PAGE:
Australian Dictionary of Biography

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William George Hayman (1897–1968)

by Wendy Birman

This article was published:

William George Inglis Hayman (1897-1968), electrical engineer and educationist, was born on 1 July 1897 at Norwich, England, son of George Samuel Thomas Hayman, timber merchant's foreman, and his wife Annie Frances, née Leman. Young Hayman, known as George, attended school at Great Yarmouth until the family migrated to Western Australia (about 1911). After further education in Perth, he joined the staff of Perth Technical School (College) in 1915 as senior cadet (technical assistant) in the physics laboratory while studying part-time; in 1918 he became assistant-lecturer in physics.

Hayman's education, which straddled the gap between technical training and academic studies, profoundly influenced his educational philosophy. Starting as an evening student at the technical school, he gained diplomas in mechanical and electrical engineering and graduated from the University of Western Australia (B.Sc., 1922; B.E. with first-class honours, 1925). He married Ruth Lynette Coleman on 17 January 1923 at Claremont Congregational Church. A (Sir John) Hackett research scholarship enabled him to study wireless technology abroad. Attached to the British radio research station at Slough, England, in 1930, he was inspired by the inventor of radar Sir Robert Watson-Watt. Back in Perth, he progressed in 1939 to head of the engineering department at Perth Technical College.

Throughout World War II Hayman led an experimental, secret Ultra High Frequency station, based in the university's engineering school. He was an amateur radio enthusiast and the respected patron of the State division of the Wireless Institute of Australia. Under his call signal YK6GH, from 1946 he reached a wide network of amateur broadcasters.

In April 1948 Hayman succeeded L. W. Phillips as superintendent (later director) of technical education. Concurrently he was regional director of industrial training for the Commonwealth Department of Labour and National Service. Already an experienced negotiator with the Commonwealth Reconstruction Training Scheme, the building industry and the State's Arbitration Court on apprenticeship regulations, he helped to design courses that embraced technological developments appropriate for ex-service personnel, a burgeoning multi-cultural population and industry's unprecedented demand for a skilled workforce. His administrative responsibilities included co-ordinating building specifications and resolving manifold organizational problems, not least the establishment of outlying suburban and country centres suitable for diverse aspects of technical education. Appointed deputy director-general of education in 1960 he retired in February 1962.

Though initially dismissed as 'guess work, half truths and conjecture', Hayman's proposal in 1948 to establish an institute of technology was reconsidered in 1952. He was then briefed to assess the Collier pine plantation at Bentley as a possible site. The 1966 enabling legislation for the establishment of the Western Australian Institute of Technology (later Curtin University), was described as 'one of the greatest milestones in the educational history of this State'.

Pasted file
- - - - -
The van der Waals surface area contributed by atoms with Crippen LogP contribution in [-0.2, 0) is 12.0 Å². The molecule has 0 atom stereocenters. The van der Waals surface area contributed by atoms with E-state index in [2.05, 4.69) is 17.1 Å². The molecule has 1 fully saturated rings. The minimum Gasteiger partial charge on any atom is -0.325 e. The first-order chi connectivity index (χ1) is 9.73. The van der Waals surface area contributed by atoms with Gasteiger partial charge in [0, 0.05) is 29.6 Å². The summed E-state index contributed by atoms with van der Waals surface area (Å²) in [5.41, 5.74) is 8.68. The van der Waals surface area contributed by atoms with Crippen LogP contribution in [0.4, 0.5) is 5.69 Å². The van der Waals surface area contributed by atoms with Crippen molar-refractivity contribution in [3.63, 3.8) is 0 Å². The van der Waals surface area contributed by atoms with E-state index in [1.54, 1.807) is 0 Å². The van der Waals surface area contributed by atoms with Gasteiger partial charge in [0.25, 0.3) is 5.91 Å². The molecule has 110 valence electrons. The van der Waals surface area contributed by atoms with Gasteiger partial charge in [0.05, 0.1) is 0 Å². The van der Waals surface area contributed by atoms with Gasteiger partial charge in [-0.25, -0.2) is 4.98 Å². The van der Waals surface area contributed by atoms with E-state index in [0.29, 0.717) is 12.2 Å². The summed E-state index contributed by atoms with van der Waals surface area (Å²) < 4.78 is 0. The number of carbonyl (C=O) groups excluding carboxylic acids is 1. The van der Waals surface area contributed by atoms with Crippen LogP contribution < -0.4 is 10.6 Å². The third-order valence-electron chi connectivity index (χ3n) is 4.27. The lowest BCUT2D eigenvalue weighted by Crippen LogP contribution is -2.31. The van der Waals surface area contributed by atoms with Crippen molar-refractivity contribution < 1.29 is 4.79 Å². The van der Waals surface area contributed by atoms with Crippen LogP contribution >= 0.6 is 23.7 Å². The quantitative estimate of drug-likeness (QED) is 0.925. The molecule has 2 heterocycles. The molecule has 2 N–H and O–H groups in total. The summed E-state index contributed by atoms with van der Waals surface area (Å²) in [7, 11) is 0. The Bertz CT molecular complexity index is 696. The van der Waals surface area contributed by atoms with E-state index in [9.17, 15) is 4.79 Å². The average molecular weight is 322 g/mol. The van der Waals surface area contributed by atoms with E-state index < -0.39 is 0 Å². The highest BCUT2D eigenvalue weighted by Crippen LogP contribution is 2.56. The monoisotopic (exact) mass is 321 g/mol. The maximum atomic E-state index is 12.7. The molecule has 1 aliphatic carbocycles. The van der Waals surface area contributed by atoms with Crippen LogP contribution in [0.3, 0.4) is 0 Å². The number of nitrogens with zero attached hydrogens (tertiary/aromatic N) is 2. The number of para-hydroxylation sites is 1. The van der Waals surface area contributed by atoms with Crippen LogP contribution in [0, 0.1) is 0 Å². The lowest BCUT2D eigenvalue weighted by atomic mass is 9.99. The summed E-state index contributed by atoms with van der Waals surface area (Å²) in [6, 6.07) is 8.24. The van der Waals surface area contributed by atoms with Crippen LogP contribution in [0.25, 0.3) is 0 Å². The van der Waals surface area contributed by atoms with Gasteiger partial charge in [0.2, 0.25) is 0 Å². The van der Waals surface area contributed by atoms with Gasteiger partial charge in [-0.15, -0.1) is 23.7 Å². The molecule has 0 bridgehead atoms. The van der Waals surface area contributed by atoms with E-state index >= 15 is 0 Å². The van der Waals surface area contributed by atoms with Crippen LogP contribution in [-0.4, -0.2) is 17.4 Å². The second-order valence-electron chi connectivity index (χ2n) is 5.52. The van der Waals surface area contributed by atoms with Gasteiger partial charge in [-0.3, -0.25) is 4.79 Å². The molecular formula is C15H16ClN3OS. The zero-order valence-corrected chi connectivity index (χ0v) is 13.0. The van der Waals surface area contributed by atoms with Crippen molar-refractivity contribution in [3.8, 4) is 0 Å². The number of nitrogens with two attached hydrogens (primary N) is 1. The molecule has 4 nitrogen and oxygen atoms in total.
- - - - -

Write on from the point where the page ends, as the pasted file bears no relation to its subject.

Hayman was of slightly below medium stature, with receding dark hair and a full face; he wore heavy spectacles and was an amiable, no nonsense man, popular with students and respected by colleagues. A member of Perth Rotary Club and several professional associations, he was a Freemason and belonged to Westralia Preceptory No.167 and University Lodge No.154. His wife died in July 1968 and he on 16 September that year in hospital at Shenton Park, survived by their daughter and son. He was cremated.

Select Bibliography

  • M. White, The Community and Post-School Education in Western Australia (Perth, 1981)
  • M. White, WAIT to Curtin (Perth, 1996)
  • M. White, Thomas Logan Robertson 1901-1969 (Perth, 1999)
  • Education Circular (Perth), vol 65, no 3, 1964, p 65
  • Technical Topics (Perth), no 19, Nov 1967, no 21, Nov 1968
  • West Australian, 18 Sept 1968, p 9
  • EDF 034/15, and W. G. Hayman, ACC1022A (State Records Office of Western Australia).

Citation details

Wendy Birman, 'Hayman, William George (1897–1968)', Australian Dictionary of Biography, National Centre of Biography, Australian National University,, published first in hardcopy 2005, accessed online 15 April 2024.

This article was published in hardcopy in Australian Dictionary of Biography, Supplementary Volume, (Melbourne University Press), 2005

View the front pages for the Supplementary Volume

© Copyright Australian Dictionary of Biography, 2006-2024

Life Summary [details]


1 July, 1897
Norwich, Norfolk, England


16 September, 1968 (aged 71)
Shenton Park, Perth, Western Australia, Australia

Cultural Heritage

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